Online UpdateUniversity Becomes Haven for Hurricane Evacuees

From Staff Reports
LSU Reveille
Loiusiana State University

Military helicopters have been ferrying those who did not escape Hurricane Katrina’s wrath to campus since late last night.

Around 11 p.m. the first helicopter touched down on the Bernie Moore Track Stadium, which has been converted into a makeshift helipad.

Helicopters have been flying in and out of campus routinely today, bringing people rescued from rooftops in New Orleans to the University.

The University is working hand in hand with the Red Cross, the Department of Health and Hospitals and other disaster relief programs to offer medical care to evacuees.

The Maddox Fieldhouse is being used as a temporary hospital with about 350 patients and their caregivers, according to Bob Johannesson, communications coordinator for DHH.

The Pete Maravich Assembly Center has been turned into a medical triage and staging area – as of today, the number of people processed through the PMAC is “in the thousands,” Johannesson said.

“Nobody is being turned away,” said Kristen Meyer, DHH spokesperson. “If people can’t be treated here by us, we transfer them to a facility that can.”

Doctors, nurses and other medical professionals have been brought in from around the state to help meet the needs of Katrina’s victims.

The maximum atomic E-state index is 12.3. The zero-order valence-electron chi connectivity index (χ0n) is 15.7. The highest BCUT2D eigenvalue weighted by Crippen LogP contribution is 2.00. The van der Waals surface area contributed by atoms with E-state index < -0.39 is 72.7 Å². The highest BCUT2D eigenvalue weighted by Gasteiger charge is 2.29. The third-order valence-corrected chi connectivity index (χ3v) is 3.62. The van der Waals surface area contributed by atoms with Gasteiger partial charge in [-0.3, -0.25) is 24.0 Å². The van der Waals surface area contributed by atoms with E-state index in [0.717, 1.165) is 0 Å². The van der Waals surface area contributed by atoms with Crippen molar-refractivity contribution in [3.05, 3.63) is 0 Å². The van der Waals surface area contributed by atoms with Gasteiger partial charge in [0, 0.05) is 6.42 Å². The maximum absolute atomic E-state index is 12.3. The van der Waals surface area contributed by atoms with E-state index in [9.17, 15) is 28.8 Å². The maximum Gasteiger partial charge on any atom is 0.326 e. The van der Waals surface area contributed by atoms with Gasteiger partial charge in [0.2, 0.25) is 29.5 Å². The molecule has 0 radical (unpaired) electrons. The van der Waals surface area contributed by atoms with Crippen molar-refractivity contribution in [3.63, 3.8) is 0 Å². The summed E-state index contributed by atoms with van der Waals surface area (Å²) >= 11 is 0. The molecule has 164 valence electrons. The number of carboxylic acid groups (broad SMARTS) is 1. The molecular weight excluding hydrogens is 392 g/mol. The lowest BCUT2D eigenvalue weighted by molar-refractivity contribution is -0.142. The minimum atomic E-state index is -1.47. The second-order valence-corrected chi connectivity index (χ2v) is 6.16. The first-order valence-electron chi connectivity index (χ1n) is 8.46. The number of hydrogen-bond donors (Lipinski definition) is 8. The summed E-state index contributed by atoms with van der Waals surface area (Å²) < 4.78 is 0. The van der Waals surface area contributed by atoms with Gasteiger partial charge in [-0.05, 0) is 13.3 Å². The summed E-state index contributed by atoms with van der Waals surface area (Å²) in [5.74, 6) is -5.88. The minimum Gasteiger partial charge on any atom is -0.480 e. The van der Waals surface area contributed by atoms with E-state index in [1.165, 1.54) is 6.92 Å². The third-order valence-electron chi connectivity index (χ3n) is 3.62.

Because of the increased emergency traffic around these areas of campus, officials are asking the community to avoid travel on Nicholson Drive. North Stadium Drive will be closed to traffic indefinitely.

SCHOOL WOES

The University announced Tuesday that classes have been cancelled until Sept. 6 in response to the University’s new-found role as a safe haven for the thousands evacuating New Orleans and the surrounding areas ravaged by Hurricane Katrina.

Officials have also postponed the LSU football season opener against the North Texas University, which was scheduled for Saturday.

In the wake of Katrina’s destruction, officials have asked faculty members to be lenient with the collection of assignments and student absences.

The recent suggested dates for scheduling make-up classes on Saturdays have been also cancelled.

“At this point we’re not suggesting that classes be rescheduled on Saturdays,” said Frank Cartledge, vice provost for academic affairs. “That was the plan when we thought the University was going to re-open for Tuesday.”

There is a current plan underway.

“We do have a specific plan, but we need to run it by the deans first and get it approved as to how the semester will go,” Cartledge said.

The proposed calendar for the rest of the 2005-06 school year is being analyzed by academic affairs officials.

“We don’t have an official word yet on [class rescheduling],” said Patty Beste, associate registrar. “We do have a proposed calendar that everyone is looking at right now.”

The Office of Academic Affairs has chosen to not make their planned calendar public.

“We are not revealing the current plan because we’ve already put out things we’ve had to change,” Cartledge said. “So we think its best we wait.”

The plan will hopefully be made permanent and public by tomorrow, Beste said.

DINING HALLS OFFERING FOOD